Advocating for International Family Planning
By Laura Britton (firstname.lastname@example.org / @LauraBritton919), pictured above
Laura is a third year PhD student at the School of Nursing, University of North Carolina at Chapel Hill.
Last month, I attended an advocacy training in Washington, DC organized by Population Connection Action Fund, which brought together over 400 students from around the country. Members of my chapter of Nursing Students for Sexual and Reproductive Health were invited to participate because North Carolina is a contentious swing state.
Since I largely focus on domestic reproductive/sexual health, my goal was to learn advocacy skills while deepening my understanding of international family planning, with particular attention on how this healthcare can be understood through a human rights lens and delivered without coercion.
After a weekend of training, we had meetings with staffers from the offices of our representatives – for those of us from North Carolina, that meant our Republican Senators, Thom Tillis and Richard Burr. We decided to have four volunteers speak for the group, including Destiny Sharpe, a sophomore from North Carolina A&T State University.
We had three asks:
- Allocate 1.2 billion dollars for international family planning.
- Of that, designate 65 million dollars for the United Nations Population Fund (UNFPA).
- Support the Global HER Act, a permanent legislative repeal of the Global Gag Rule (S. 210/H.R. 671).
Tillis and Burr have both supported abortion restrictions in the past, so I anticipated opposition. However, I was surprised by how staffers in both offices were misinformed on the issue. Staffers thought that the Global Gag Rule prevented federal funding for abortions internationally (it doesn’t) and were concerned that the Global HER Act would permit federal funding for abortions internationally (it won’t).* Learn more here.
I discovered that lobbying draws on a core nursing skill – providing education about healthcare. As nurses, we are trained to assess the knowledge levels of our patients and their families, identify their priority concerns, and provide relevant, accurate information about their health conditions and healthcare procedures. We confirm that they understand, and we check to see if our information inspired new questions. In meetings with our representatives’ staffers, a lot of what we did was provide education about the value of international family planning funding and the nature of the Global HER Act.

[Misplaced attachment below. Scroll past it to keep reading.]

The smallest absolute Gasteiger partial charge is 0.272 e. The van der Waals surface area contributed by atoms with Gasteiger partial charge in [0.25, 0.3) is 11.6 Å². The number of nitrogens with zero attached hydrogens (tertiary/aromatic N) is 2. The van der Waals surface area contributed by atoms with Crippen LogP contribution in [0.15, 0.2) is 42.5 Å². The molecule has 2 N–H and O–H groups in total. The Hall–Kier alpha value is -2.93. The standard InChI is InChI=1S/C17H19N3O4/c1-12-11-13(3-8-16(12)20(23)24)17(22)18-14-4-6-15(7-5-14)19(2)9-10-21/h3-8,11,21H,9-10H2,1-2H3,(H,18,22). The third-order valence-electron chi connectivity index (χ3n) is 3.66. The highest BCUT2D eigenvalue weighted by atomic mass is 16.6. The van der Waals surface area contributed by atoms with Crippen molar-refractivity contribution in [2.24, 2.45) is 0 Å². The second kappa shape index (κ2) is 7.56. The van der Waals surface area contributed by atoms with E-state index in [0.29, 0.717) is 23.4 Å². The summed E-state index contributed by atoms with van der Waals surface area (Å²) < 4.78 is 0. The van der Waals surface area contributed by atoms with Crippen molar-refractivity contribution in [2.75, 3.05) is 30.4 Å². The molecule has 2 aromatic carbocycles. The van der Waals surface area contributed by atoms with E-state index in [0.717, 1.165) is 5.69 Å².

In lower resource settings, it is estimated that:
- 225 million people want contraception but lack access.
- 74 million unplanned pregnancies occur every year.
- 47,000 people die from unsafe abortions annually.
If the unmet need for family planning were met, 50,000 adult deaths and 500,000 infant deaths could be prevented annually.
We specifically requested $65 million for the UNFPA to distribute contraception, train midwives to provide safe birth care, prevent and treat obstetric fistula, respond to natural disasters and humanitarian crises, and advocate to eliminate the practice of female genital mutilation/cutting, often in settings where the United States is not welcome. I was heartbroken to learn on April 3, 2017 that President Trump eliminated funding to the UNFPA.
Before this lobbying experience, I had not realized the extent to which staffers depend on professional and citizen lobby visits to become informed about the array of issues on which our representatives make policy. In our meeting, I was concerned that the staffers did not scrutinize the source or quality of the information we provided them, and responded with incorrect information that may have been provided to them earlier by other lobbyists that oppose family planning. When I schedule future meetings, I will anticipate misinformation about the issue and have fact-based responses prepared.
I can unequivocally advocate for more international family planning funding. As a nurse, I understand how individuals can protect their health and wellbeing by using contraception to plan pregnancies. Moving forward, I also see the importance of grappling with interrelated questions of economic inequality, environmental justice, racism, and colonialism as we think deeply about what it means to be Americans advocating for the delivery of family planning services in other national and cultural contexts. As nurses, we can draw on our experience with a patient-centered approach to advocate for individuals whose lives will be most affected by these policies.
Talking with staff from my representatives’ offices was easy and interesting. I want to encourage members of Nursing Students for Sexual and Reproductive Health to set up appointments with their members of Congress, especially when a vote about a reproductive justice issue is scheduled. It’s another important way to advocate for the policies that will make the most positive impact in the lives of our patients and communities.
*One of the challenges of lobbying is staying on your talking points and not launching into an explanation of the harms of the Helms Amendment, which does restrict international funding to organizations that provide abortions.